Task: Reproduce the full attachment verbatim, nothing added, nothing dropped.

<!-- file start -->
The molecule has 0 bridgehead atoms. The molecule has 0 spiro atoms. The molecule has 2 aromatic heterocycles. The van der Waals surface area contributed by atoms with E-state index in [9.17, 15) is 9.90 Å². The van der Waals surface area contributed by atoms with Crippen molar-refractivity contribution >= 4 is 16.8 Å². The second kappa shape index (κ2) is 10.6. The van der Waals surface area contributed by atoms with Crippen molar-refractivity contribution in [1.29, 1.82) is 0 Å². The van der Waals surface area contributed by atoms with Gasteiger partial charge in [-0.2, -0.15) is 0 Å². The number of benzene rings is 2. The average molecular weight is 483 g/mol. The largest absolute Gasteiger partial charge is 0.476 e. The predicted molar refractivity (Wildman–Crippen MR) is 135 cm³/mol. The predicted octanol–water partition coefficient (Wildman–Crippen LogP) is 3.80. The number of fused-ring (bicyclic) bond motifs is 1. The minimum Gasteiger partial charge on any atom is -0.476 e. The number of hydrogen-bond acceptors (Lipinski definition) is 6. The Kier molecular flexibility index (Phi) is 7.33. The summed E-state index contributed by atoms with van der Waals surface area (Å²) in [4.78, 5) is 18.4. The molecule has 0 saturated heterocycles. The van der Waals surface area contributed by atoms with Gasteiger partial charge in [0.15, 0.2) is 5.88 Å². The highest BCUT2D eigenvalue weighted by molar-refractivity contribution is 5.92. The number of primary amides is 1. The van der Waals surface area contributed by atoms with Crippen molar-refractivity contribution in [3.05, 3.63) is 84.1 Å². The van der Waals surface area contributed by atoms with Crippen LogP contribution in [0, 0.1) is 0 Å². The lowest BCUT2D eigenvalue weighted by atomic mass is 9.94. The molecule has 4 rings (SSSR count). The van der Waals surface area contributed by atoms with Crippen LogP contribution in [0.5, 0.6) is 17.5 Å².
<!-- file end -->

The molecule has 0 bridgehead atoms. The molecule has 0 spiro atoms. The molecule has 2 aromatic heterocycles. The van der Waals surface area contributed by atoms with E-state index in [9.17, 15) is 9.90 Å². The van der Waals surface area contributed by atoms with Crippen molar-refractivity contribution >= 4 is 16.8 Å². The second kappa shape index (κ2) is 10.6. The van der Waals surface area contributed by atoms with Crippen molar-refractivity contribution in [1.29, 1.82) is 0 Å². The van der Waals surface area contributed by atoms with Gasteiger partial charge in [-0.2, -0.15) is 0 Å². The number of benzene rings is 2. The average molecular weight is 483 g/mol. The largest absolute Gasteiger partial charge is 0.476 e. The predicted molar refractivity (Wildman–Crippen MR) is 135 cm³/mol. The predicted octanol–water partition coefficient (Wildman–Crippen LogP) is 3.80. The number of fused-ring (bicyclic) bond motifs is 1. The minimum Gasteiger partial charge on any atom is -0.476 e. The number of hydrogen-bond acceptors (Lipinski definition) is 6. The Kier molecular flexibility index (Phi) is 7.33. The summed E-state index contributed by atoms with van der Waals surface area (Å²) in [4.78, 5) is 18.4. The molecule has 0 saturated heterocycles. The van der Waals surface area contributed by atoms with Gasteiger partial charge in [0.15, 0.2) is 5.88 Å². The highest BCUT2D eigenvalue weighted by molar-refractivity contribution is 5.92. The number of primary amides is 1. The van der Waals surface area contributed by atoms with Crippen molar-refractivity contribution in [3.05, 3.63) is 84.1 Å². The van der Waals surface area contributed by atoms with Crippen LogP contribution in [0, 0.1) is 0 Å². The lowest BCUT2D eigenvalue weighted by atomic mass is 9.94. The molecule has 4 rings (SSSR count). The van der Waals surface area contributed by atoms with Crippen LogP contribution in [0.5, 0.6) is 17.5 Å².